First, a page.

My interest in the Pahar trust started with my Grandad Dick Fuller, who was agreat friend of the founders of the trust Tom Langridge and Chandra Gurung. I remember Grandad telling stories about Nepal and the trust's work as he had many trips to Nepal and helped to build some of the first schools. My ambition to go to Nepal and volunteer with PTN was ignited by his stories.
"...a true test of my knowledge"
Everyone at PTN was so lovely and welcoming and I can say the exact same thing in the village of Shyampokhari who made me feel like I was part of their family.Teaching the children was a true test of my knowledge and communication skills.I was truly amazed at how eager the children were to learn, a type of motivation and ambition you definitely wouldn't find in the UK. They all put so much effort and enthusiasm into. communicating in English with me. They were also very proud to show me the village, their families and their homes.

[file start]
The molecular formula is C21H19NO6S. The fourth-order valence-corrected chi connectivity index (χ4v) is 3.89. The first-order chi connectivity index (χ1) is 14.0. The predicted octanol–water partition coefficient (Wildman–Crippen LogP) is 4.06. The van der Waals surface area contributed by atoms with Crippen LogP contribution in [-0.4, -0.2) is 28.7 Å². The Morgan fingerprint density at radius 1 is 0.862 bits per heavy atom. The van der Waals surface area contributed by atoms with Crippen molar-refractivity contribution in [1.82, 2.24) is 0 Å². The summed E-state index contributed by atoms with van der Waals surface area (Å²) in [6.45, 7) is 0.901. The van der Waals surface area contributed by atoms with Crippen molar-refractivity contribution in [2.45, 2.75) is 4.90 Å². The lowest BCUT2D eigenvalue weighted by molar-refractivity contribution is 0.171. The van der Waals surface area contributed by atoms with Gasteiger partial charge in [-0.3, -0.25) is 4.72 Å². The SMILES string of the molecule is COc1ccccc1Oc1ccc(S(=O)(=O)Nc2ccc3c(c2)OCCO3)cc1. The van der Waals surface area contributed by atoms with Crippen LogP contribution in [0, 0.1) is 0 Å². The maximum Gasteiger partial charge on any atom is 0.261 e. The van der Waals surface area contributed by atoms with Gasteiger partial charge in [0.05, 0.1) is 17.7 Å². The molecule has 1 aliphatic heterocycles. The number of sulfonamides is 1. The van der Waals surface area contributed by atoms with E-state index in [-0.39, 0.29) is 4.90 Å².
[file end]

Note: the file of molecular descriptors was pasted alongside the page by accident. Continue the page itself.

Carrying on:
I cannot thank the teachers enough for being so kind. When I wasn't teaching they organised things to do and welcomed me into their homes. I really do miss the village and all the wonderful children who wanted to come to my room to play with me, forcing me to dance in front of all the school and especially them trying to copy my British accent. One thing I hope the children will not forget is learning the game of Hangman which I taught them, every lesson they would say "Miss Hangman" "Please Miss" which filled me with joy.
"...everyone in Nepal was so friendly"
Finally,I would to say a massive thanks to the Pahar Trust, as an 18-year-old and this being my first solo trip 16 hours away from home, everyone I met in Nepal was so polite and friendly and I could not have felt safer and I truly saw why myGrandad loved Nepal so much. My trip was more enjoyable than I could ever have imagined and I will definitely be returning to Nepal and back to Shyampokhari.